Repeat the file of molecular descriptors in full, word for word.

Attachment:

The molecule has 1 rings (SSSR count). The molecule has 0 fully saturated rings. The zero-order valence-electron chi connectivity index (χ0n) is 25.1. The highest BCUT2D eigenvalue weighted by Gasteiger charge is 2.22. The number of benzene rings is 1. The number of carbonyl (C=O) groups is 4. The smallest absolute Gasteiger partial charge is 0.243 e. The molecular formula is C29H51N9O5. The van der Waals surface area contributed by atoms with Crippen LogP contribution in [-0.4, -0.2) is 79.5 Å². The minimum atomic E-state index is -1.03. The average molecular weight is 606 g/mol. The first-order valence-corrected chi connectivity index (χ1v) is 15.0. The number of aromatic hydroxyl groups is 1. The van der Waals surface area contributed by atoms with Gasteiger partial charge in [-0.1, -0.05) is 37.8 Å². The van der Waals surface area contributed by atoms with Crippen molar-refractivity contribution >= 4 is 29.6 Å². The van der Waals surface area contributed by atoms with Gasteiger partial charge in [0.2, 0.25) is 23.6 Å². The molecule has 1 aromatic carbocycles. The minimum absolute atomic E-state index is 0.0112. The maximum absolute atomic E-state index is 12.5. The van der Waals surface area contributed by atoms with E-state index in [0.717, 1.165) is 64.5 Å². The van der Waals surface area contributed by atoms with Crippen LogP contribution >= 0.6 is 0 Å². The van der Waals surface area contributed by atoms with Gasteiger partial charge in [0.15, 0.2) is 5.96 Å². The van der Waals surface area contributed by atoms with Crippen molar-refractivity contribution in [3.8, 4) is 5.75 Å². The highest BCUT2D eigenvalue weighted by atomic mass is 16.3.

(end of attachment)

The molecule has 1 rings (SSSR count). The molecule has 0 fully saturated rings. The zero-order valence-electron chi connectivity index (χ0n) is 25.1. The highest BCUT2D eigenvalue weighted by Gasteiger charge is 2.22. The number of benzene rings is 1. The number of carbonyl (C=O) groups is 4. The smallest absolute Gasteiger partial charge is 0.243 e. The molecular formula is C29H51N9O5. The van der Waals surface area contributed by atoms with Crippen LogP contribution in [-0.4, -0.2) is 79.5 Å². The minimum atomic E-state index is -1.03. The average molecular weight is 606 g/mol. The first-order valence-corrected chi connectivity index (χ1v) is 15.0. The number of aromatic hydroxyl groups is 1. The van der Waals surface area contributed by atoms with Gasteiger partial charge in [-0.1, -0.05) is 37.8 Å². The van der Waals surface area contributed by atoms with Crippen molar-refractivity contribution >= 4 is 29.6 Å². The van der Waals surface area contributed by atoms with Gasteiger partial charge in [0.2, 0.25) is 23.6 Å². The molecule has 1 aromatic carbocycles. The minimum absolute atomic E-state index is 0.0112. The maximum absolute atomic E-state index is 12.5. The van der Waals surface area contributed by atoms with E-state index in [0.717, 1.165) is 64.5 Å². The van der Waals surface area contributed by atoms with Crippen LogP contribution >= 0.6 is 0 Å². The van der Waals surface area contributed by atoms with Gasteiger partial charge in [0.15, 0.2) is 5.96 Å². The van der Waals surface area contributed by atoms with Crippen molar-refractivity contribution in [3.8, 4) is 5.75 Å². The highest BCUT2D eigenvalue weighted by atomic mass is 16.3.